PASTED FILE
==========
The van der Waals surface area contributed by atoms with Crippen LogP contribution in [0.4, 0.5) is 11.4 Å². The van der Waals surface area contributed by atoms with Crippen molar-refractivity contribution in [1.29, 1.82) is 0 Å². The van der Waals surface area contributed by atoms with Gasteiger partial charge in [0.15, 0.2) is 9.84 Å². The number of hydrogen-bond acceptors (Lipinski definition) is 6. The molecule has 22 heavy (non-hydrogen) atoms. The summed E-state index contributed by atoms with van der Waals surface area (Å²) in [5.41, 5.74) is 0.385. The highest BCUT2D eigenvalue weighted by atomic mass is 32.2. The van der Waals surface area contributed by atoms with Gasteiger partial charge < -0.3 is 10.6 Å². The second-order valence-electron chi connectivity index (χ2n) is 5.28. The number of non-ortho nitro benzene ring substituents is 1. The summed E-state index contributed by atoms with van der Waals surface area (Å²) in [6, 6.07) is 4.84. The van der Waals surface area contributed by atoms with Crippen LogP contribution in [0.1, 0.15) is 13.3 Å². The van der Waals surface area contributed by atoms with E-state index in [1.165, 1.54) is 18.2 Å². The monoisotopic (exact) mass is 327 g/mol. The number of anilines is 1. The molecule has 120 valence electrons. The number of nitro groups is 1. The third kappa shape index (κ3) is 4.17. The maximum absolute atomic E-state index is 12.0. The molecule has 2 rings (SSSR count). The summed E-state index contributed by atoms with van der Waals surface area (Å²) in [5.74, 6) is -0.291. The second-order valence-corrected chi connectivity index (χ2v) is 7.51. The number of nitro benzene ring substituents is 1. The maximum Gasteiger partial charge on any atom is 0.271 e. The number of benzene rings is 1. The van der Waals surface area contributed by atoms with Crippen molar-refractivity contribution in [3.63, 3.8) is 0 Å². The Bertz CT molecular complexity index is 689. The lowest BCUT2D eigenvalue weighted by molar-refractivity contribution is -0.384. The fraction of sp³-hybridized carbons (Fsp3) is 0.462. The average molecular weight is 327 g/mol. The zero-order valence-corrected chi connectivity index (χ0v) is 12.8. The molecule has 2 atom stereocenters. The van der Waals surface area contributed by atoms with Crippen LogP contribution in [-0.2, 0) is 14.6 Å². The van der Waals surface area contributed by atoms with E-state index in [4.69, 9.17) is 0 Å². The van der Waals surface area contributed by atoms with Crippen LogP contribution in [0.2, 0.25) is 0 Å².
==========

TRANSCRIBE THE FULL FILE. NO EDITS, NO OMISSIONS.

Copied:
The van der Waals surface area contributed by atoms with Crippen LogP contribution in [0.4, 0.5) is 11.4 Å². The van der Waals surface area contributed by atoms with Crippen molar-refractivity contribution in [1.29, 1.82) is 0 Å². The van der Waals surface area contributed by atoms with Gasteiger partial charge in [0.15, 0.2) is 9.84 Å². The number of hydrogen-bond acceptors (Lipinski definition) is 6. The molecule has 22 heavy (non-hydrogen) atoms. The summed E-state index contributed by atoms with van der Waals surface area (Å²) in [5.41, 5.74) is 0.385. The highest BCUT2D eigenvalue weighted by atomic mass is 32.2. The van der Waals surface area contributed by atoms with Gasteiger partial charge < -0.3 is 10.6 Å². The second-order valence-electron chi connectivity index (χ2n) is 5.28. The number of non-ortho nitro benzene ring substituents is 1. The summed E-state index contributed by atoms with van der Waals surface area (Å²) in [6, 6.07) is 4.84. The van der Waals surface area contributed by atoms with Crippen LogP contribution in [0.1, 0.15) is 13.3 Å². The van der Waals surface area contributed by atoms with E-state index in [1.165, 1.54) is 18.2 Å². The monoisotopic (exact) mass is 327 g/mol. The number of anilines is 1. The molecule has 120 valence electrons. The number of nitro groups is 1. The third kappa shape index (κ3) is 4.17. The maximum absolute atomic E-state index is 12.0. The molecule has 2 rings (SSSR count). The summed E-state index contributed by atoms with van der Waals surface area (Å²) in [5.74, 6) is -0.291. The second-order valence-corrected chi connectivity index (χ2v) is 7.51. The number of nitro benzene ring substituents is 1. The maximum Gasteiger partial charge on any atom is 0.271 e. The number of benzene rings is 1. The van der Waals surface area contributed by atoms with Crippen molar-refractivity contribution in [3.63, 3.8) is 0 Å². The Bertz CT molecular complexity index is 689. The lowest BCUT2D eigenvalue weighted by molar-refractivity contribution is -0.384. The fraction of sp³-hybridized carbons (Fsp3) is 0.462. The average molecular weight is 327 g/mol. The zero-order valence-corrected chi connectivity index (χ0v) is 12.8. The molecule has 2 atom stereocenters. The van der Waals surface area contributed by atoms with Crippen LogP contribution in [-0.2, 0) is 14.6 Å². The van der Waals surface area contributed by atoms with E-state index in [4.69, 9.17) is 0 Å². The van der Waals surface area contributed by atoms with Crippen LogP contribution in [0.2, 0.25) is 0 Å².